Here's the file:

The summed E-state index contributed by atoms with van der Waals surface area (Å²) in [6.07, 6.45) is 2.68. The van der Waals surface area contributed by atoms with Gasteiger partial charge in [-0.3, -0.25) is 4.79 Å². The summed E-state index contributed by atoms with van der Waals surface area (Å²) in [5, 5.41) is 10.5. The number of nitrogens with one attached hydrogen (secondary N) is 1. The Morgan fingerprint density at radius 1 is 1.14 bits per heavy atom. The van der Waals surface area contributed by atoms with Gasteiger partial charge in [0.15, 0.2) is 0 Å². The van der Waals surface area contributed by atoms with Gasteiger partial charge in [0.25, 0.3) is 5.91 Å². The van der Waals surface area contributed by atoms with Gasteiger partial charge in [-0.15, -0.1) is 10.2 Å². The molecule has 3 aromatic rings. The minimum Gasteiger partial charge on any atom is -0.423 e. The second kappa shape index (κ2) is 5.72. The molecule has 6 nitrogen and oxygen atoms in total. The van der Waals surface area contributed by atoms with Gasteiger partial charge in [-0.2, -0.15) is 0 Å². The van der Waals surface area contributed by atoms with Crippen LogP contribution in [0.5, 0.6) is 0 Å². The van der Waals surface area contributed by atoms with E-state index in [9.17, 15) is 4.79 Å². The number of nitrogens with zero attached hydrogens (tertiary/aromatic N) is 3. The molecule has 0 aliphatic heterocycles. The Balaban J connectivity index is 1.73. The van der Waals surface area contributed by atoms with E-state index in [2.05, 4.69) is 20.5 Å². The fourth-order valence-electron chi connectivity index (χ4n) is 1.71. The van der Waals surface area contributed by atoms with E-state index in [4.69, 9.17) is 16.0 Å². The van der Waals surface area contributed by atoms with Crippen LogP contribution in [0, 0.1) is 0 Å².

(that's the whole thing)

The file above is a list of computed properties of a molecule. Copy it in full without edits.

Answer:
The summed E-state index contributed by atoms with van der Waals surface area (Å²) in [6.07, 6.45) is 2.68. The van der Waals surface area contributed by atoms with Gasteiger partial charge in [-0.3, -0.25) is 4.79 Å². The summed E-state index contributed by atoms with van der Waals surface area (Å²) in [5, 5.41) is 10.5. The number of nitrogens with one attached hydrogen (secondary N) is 1. The Morgan fingerprint density at radius 1 is 1.14 bits per heavy atom. The van der Waals surface area contributed by atoms with Gasteiger partial charge in [0.15, 0.2) is 0 Å². The van der Waals surface area contributed by atoms with Gasteiger partial charge in [0.25, 0.3) is 5.91 Å². The van der Waals surface area contributed by atoms with Gasteiger partial charge in [-0.15, -0.1) is 10.2 Å². The molecule has 3 aromatic rings. The minimum Gasteiger partial charge on any atom is -0.423 e. The second kappa shape index (κ2) is 5.72. The molecule has 6 nitrogen and oxygen atoms in total. The van der Waals surface area contributed by atoms with Gasteiger partial charge in [-0.2, -0.15) is 0 Å². The van der Waals surface area contributed by atoms with Crippen LogP contribution in [0.5, 0.6) is 0 Å². The van der Waals surface area contributed by atoms with E-state index in [9.17, 15) is 4.79 Å². The number of nitrogens with zero attached hydrogens (tertiary/aromatic N) is 3. The molecule has 0 aliphatic heterocycles. The Balaban J connectivity index is 1.73. The van der Waals surface area contributed by atoms with E-state index in [2.05, 4.69) is 20.5 Å². The fourth-order valence-electron chi connectivity index (χ4n) is 1.71. The van der Waals surface area contributed by atoms with E-state index in [4.69, 9.17) is 16.0 Å². The van der Waals surface area contributed by atoms with Crippen LogP contribution in [0, 0.1) is 0 Å².